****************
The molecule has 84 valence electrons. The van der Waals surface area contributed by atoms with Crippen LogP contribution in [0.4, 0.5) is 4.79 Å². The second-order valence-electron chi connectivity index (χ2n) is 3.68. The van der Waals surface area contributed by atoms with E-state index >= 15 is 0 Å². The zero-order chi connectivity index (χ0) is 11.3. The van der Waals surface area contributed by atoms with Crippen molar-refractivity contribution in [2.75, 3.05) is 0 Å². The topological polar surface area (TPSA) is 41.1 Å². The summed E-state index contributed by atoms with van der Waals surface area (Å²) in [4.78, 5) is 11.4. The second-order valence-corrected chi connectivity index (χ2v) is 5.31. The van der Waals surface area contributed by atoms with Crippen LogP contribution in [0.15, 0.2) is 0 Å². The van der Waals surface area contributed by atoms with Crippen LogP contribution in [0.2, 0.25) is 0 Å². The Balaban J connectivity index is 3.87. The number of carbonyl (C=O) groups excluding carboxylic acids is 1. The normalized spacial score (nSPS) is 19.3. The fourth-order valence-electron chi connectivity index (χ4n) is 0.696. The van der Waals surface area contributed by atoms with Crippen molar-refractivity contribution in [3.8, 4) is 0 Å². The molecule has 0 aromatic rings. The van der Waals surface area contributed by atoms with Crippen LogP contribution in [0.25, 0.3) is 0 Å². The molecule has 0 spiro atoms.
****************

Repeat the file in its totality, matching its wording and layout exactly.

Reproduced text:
The molecule has 84 valence electrons. The van der Waals surface area contributed by atoms with Crippen LogP contribution in [0.4, 0.5) is 4.79 Å². The second-order valence-electron chi connectivity index (χ2n) is 3.68. The van der Waals surface area contributed by atoms with E-state index >= 15 is 0 Å². The zero-order chi connectivity index (χ0) is 11.3. The van der Waals surface area contributed by atoms with Crippen molar-refractivity contribution in [2.75, 3.05) is 0 Å². The topological polar surface area (TPSA) is 41.1 Å². The summed E-state index contributed by atoms with van der Waals surface area (Å²) in [4.78, 5) is 11.4. The second-order valence-corrected chi connectivity index (χ2v) is 5.31. The van der Waals surface area contributed by atoms with Crippen LogP contribution in [0.15, 0.2) is 0 Å². The van der Waals surface area contributed by atoms with Crippen LogP contribution in [0.2, 0.25) is 0 Å². The Balaban J connectivity index is 3.87. The number of carbonyl (C=O) groups excluding carboxylic acids is 1. The normalized spacial score (nSPS) is 19.3. The fourth-order valence-electron chi connectivity index (χ4n) is 0.696. The van der Waals surface area contributed by atoms with Crippen molar-refractivity contribution in [3.8, 4) is 0 Å². The molecule has 0 aromatic rings. The van der Waals surface area contributed by atoms with Crippen LogP contribution in [0.25, 0.3) is 0 Å². The molecule has 0 spiro atoms.